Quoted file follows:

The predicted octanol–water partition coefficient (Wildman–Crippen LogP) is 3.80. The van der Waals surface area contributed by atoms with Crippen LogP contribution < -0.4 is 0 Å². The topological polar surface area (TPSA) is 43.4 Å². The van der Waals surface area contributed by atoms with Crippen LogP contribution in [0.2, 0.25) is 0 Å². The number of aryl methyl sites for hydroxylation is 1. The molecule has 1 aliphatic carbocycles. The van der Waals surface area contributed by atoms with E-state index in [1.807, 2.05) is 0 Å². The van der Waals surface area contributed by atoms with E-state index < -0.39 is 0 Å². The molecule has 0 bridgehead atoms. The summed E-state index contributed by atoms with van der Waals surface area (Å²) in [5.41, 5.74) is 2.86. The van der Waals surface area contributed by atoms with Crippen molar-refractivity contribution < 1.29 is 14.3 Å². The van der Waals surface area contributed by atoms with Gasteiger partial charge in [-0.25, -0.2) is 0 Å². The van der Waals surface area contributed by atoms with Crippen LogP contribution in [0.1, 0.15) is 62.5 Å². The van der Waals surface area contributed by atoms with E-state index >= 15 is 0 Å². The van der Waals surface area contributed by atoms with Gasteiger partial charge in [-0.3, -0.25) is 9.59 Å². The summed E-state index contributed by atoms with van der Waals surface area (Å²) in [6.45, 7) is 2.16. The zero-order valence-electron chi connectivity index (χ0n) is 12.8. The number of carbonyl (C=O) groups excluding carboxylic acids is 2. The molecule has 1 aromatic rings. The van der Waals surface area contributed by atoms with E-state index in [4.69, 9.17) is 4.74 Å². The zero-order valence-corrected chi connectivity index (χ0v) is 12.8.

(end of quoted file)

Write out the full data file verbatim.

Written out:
The predicted octanol–water partition coefficient (Wildman–Crippen LogP) is 3.80. The van der Waals surface area contributed by atoms with Crippen LogP contribution < -0.4 is 0 Å². The topological polar surface area (TPSA) is 43.4 Å². The van der Waals surface area contributed by atoms with Crippen LogP contribution in [0.2, 0.25) is 0 Å². The number of aryl methyl sites for hydroxylation is 1. The molecule has 1 aliphatic carbocycles. The van der Waals surface area contributed by atoms with E-state index in [1.807, 2.05) is 0 Å². The van der Waals surface area contributed by atoms with E-state index < -0.39 is 0 Å². The molecule has 0 bridgehead atoms. The summed E-state index contributed by atoms with van der Waals surface area (Å²) in [5.41, 5.74) is 2.86. The van der Waals surface area contributed by atoms with Crippen molar-refractivity contribution < 1.29 is 14.3 Å². The van der Waals surface area contributed by atoms with Gasteiger partial charge in [-0.25, -0.2) is 0 Å². The van der Waals surface area contributed by atoms with Crippen LogP contribution in [0.1, 0.15) is 62.5 Å². The van der Waals surface area contributed by atoms with E-state index >= 15 is 0 Å². The van der Waals surface area contributed by atoms with Gasteiger partial charge in [-0.3, -0.25) is 9.59 Å². The summed E-state index contributed by atoms with van der Waals surface area (Å²) in [6.45, 7) is 2.16. The zero-order valence-electron chi connectivity index (χ0n) is 12.8. The number of carbonyl (C=O) groups excluding carboxylic acids is 2. The molecule has 1 aromatic rings. The van der Waals surface area contributed by atoms with E-state index in [4.69, 9.17) is 4.74 Å². The zero-order valence-corrected chi connectivity index (χ0v) is 12.8.